YC MappingYC Mapping: Showcase of
Youth Community Mapping Projects

International Projects

MyCOE Youth Leadership Project Gallery

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"The gallery is an interactive map of more than 585 community projects from young people in 52 countries that tells of how students and pupils are making a difference for the environment around the world. All projects use geographic tools like online mapping or even hand-drawn maps to identify sustainable development problems and solutions in local places."


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Kibera in Nairobi, Kenya, was a blank spot on the map until November 2009, when young Kiberans created the first free and open digital map of their own community. Map Kibera has now grown into a complete interactive community information project.


Students from Cornell University met with community leaders in Mweka in Tanzania to collect spacial data on biodiversity, agricultural practices, demographics and health practices.



Middle School students in Tirana, Albania mapped present green resources and a future map with a proposal for new resources. At the end they sent a letter to the mayor asking that their work be published.


Year 8 students from Harrogate Grammar School, Allerton High, Roundhay School and Farnley Academy took part in a GIS workshop hosted by the Grammar School at Leeds. Their goal? Analyzing cell phone reception.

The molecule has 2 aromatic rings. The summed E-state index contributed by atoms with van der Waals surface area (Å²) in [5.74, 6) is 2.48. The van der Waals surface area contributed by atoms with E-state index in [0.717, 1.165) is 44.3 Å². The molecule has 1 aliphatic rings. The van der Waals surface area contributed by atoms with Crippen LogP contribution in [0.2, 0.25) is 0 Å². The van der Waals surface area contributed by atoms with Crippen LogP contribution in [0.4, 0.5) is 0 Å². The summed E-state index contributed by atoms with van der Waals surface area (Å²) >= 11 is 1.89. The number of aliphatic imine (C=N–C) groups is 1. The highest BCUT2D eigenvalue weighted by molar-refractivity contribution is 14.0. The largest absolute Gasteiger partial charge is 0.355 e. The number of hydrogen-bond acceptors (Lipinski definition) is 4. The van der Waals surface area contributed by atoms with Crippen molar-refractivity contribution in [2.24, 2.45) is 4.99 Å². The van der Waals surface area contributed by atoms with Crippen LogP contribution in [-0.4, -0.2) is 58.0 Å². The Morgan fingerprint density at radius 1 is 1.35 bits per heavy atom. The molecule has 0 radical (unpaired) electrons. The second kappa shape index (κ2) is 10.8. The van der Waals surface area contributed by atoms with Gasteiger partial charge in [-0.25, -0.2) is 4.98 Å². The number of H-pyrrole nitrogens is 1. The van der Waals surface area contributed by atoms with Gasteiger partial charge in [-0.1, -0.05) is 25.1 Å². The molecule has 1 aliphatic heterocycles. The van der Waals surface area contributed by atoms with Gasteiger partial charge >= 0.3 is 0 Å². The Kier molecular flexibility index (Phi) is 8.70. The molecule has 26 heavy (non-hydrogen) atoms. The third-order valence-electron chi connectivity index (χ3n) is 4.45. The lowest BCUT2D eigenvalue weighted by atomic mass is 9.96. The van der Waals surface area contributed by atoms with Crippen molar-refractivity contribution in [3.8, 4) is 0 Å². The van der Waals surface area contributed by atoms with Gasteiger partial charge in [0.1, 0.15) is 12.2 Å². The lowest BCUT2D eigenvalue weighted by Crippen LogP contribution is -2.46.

Middle East


Friends of the Earth Middle East (FoEME):
FoEME launched a new component to their Good Water Neighbors project, called 'Community Geographic Information System' (CGIS). The CGIS project is a joint Israeli, Palestinian and Jordanian educational initiative with the purpose of giving high school students the ability to identify environmental hazards in their area.

North and South America

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In Rio de Janeiro, young people are mapping their communities to identify social and environmental issues. The findings of the digital mapping are presented to the Brazilian government to influence policies and bring change to vulnerable communities.


Haiti youth learn about health and technology in the neighborhoods of Cité Plus and Village de Dieu in Port-au-Prince. The intent was to map vulnerabilities and risks for HIV and other diseases.

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